This doesn’t happen, though, unless a person genuinely adopts an alcohol-free lifestyle. Even if someone managed to go from being a daily drinker to having a single drink once or twice a year (and that’s all but impossible), he or she would still not be genuinely sober, and would therefore never experience nor understand what true sobriety is all about.
When I open an email and the writer begins by explaining how long they’ve been without a license, and how long ago they picked up their last DUI, I can’t help but wonder if I’ll get to a part where they explain how long they’ve been sober. Usually (but not always), those who read and learn about the license restoration process will mention how long it’s been since they last drank, because they understand the importance of sobriety. It shouldn’t come a surprise that if an email just goes on and on about how long a person has not had a license and how much they need one, without making a reference to not drinking anymore, chances are the person hasn’t fully committed to sobriety.
The straight truth is that pretty much everybody does need a license. Everybody needs more money, too, but that has nothing to do with how you get it. As I noted before, a person who has absolutely no need for a license, but can prove he or she has been sober for some time, is a viable candidate to win a license appeal, because “needing” a license has nothing to do with being eligible to actually win it back. The same goes for staying out of trouble; maybe someone has been just been lucky. As I noted earlier, the key to winning a restoration or clearance case is proving that you have quit drinking and are a safe bet to never drink again.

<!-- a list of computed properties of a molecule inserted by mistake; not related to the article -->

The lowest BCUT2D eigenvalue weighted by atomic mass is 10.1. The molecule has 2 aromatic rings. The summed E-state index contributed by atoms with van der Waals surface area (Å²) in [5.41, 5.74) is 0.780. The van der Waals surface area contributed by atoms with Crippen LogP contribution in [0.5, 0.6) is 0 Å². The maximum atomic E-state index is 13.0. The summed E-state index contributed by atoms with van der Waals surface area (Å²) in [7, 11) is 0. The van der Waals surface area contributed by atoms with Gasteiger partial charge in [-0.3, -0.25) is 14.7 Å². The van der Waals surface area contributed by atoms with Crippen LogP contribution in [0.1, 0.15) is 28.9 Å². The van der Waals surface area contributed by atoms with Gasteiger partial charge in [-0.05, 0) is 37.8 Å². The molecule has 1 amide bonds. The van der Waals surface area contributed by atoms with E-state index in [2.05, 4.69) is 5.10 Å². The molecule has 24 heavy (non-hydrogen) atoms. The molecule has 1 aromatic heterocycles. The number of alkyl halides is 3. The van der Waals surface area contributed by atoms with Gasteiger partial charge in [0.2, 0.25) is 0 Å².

There may be something of an irony here. It’s quite possible that absolutely none of what I’ve written in this piece is of any interest to someone who is genuinely sober, because they just “get” it. A sober person certainly doesn’t need my help to understand how his or her life has changed for the better since they quit drinking. In the same way, but for different reasons, a person who hasn’t yet had enough, and still wants to drink, will likely have little interest in what I’ve said here.
Yet if I can simply make clear that being able to win your license back has everything to do with proving how you’ve quit drinking and how your life has changed since, and nothing to do with how badly you need to drive, or how long you’ve stayed out of legal trouble, then I will have made my point well enough.
If you are looking for a lawyer to win your license back, or to obtain the clearance of a Michigan hold on your driving record so that you can get a license in another state, do your homework, read articles like this, then check around. Ask questions. For my part, I can get you back on the road, no matter where you live. All of my consultations are confidential, and done over the phone, right when you call. You can reach my office Monday through Friday, from 8:30 a.m. until 5:00 p.m. (EST) at 586-465-1980. We’re here to help.